Interop: Chambers says business success depends on the network

In his keynote this morning at Interop 2005, Cisco's CEO said the technology innovations of today and tomorrow will increase networking productivity, ultimately making businesses more profitable and successful.

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LAS VEGAS -- According to the president and CEO of the world's largest networking vendor, Cisco, business success lies in the able hands of network technology.

This morning's keynote address, given by John Chambers at the Interop 2005, underscored the technology's ability to affect at all business levels. He said new technology innovations will increase networking productivity, ultimately making businesses more profitable and successful.

Chambers said, according to his recent conversations with business executives and other industry luminaries worldwide, CEOs are primarily focused on increasing the speed, flexibility and change acceptance in their organizations, aligning IT with business priorities and coping with short-term financial pressures.

But in order to make their companies more profitable and ultimately more successful, he said companies must use technology to personalize customer interactions.

"If you're a Wal-Mart or a Cisco or a GM, we're all trying to get a bigger piece of our customers' wallets," Chambers said. "I don't think you've seen anything yet in terms of productivity. But it's harder to do the interaction part than the transaction part."

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That improvement will come, he said, when businesses use the world's "network of networks" to their advantage by improving the quality of complicated human interactions, such as providing technical support to customers or hiring an employee.

In his address, Chambers made several references to the health care industry's particular need to advance its use of networking technology. He said because of escalating health care costs and an increasing number of seniors who will rely on an already overburdened U.S. health care system in the coming years, it's urgent for providers to change inefficient underlying business processes.

Chambers said one way companies can do that is with Cisco's new Wireless Location Appliance 2700 device. Announced Monday, the product manages radio frequency identification (RFID) devices and is largely intended to help health care organizations automate the time-consuming, error-prone process of managing patient data.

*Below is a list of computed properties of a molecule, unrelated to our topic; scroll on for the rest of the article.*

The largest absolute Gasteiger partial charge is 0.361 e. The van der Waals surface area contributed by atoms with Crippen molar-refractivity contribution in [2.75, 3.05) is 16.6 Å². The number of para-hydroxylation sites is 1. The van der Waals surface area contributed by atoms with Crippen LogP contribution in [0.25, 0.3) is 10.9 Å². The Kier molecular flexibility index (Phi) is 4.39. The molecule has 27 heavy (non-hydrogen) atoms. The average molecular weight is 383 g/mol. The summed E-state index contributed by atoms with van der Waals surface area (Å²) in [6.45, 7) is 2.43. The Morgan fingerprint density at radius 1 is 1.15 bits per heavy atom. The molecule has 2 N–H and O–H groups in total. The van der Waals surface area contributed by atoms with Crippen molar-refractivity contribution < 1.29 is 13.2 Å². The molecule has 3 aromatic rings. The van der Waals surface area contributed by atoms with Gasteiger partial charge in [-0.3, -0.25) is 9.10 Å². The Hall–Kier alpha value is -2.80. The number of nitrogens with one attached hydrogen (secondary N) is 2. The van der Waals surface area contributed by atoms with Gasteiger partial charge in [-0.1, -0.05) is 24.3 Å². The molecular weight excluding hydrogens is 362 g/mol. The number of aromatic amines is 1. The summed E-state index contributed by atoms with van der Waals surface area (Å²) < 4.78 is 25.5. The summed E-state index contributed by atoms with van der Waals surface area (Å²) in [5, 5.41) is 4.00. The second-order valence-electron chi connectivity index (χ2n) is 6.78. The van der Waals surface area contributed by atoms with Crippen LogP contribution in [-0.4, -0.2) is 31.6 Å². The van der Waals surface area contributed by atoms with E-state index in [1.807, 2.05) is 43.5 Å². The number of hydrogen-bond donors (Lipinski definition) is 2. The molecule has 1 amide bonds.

Mike Whaley, director of IT with the nonprofit nutrition education WIC program, said products such as the 2700 are of great interest to him, as the need to be wireless, secure and more productive moves to the forefront at his organization.

Whaley said his network not only supports 60 clinics across Los Angeles, but also hundreds of employees that register its low-income customer base for health care at sites such as high schools, doctor offices and homeless centers.

"We know our bang for the buck is in increased productivity, but we're not looking to trash our existing architecture investment," Whaley said. "We want a slow integration into [Cisco's] new architecture that's standardizing, condensing and reducing education requirements."

We know our bang for the buck is in increased productivity, but we're not looking to trash our existing architecture investment.
Mike Whaley
director of ITWomen Infant & Children (WIC) Program

Chambers articulated his ideal network architecture vision as one that unifies routing, switching, wireless, IP voice and security technologies. He said Cisco is committed to building networks that can accept new or enhanced functionality simply by adding a line card, but without introducing latency or security problems, can ensure business processes continue uninhibited.

"You've got to be able to go from the data center all the way to the client device, using any combination of networking [technology]," he said.

Chambers also offered a high-level view of Cisco's self-defending networks strategy, which is its multilayered approach to not only securing end-points and network devices, but also to thwarting known and unknown threats such as spam, viruses, spyware and denial-of-service (DoS) attacks.

"Your products have to be designed with security built in, not as an afterthought," Chambers said. "Wireless can be just as secure as you want to make it, but you have to at it from an architectural approach."

Chambers also officially unveiled the Adaptive Security Appliance (ASA) 5500 Series, a family of multifunction security appliances that provide worm and virus mitigation, protection from spyware and adware, network traffic microinspection, hacker and intrusion prevention, and DoS preclusion.

"Tony," a systems architect with Sunnyvale, Calif.-based semiconductor firm Vihala Inc., said network security is a primary focus for his company, and he believes Cisco's integrated security approach makes sense.

However, he said the best strategy is to push the approach into the network over time, as opposed to a forklift upgrade. "There's always a practical limit on what you can change at any given time," he said.

David Cho, an attendee with a New York-based consulting firm, said Chambers' plea to business managers was savvy, since many of those at Interop are looking for information to help guide their network strategies during the next three years.

Cho said Chambers' effort to encourage technologist to affect their companies' business strategies is wise, because it's the technologists who know the most about what networks and related systems can do, and because business leaders often don't know how to go about purchasing the products and services required to execute their strategies.

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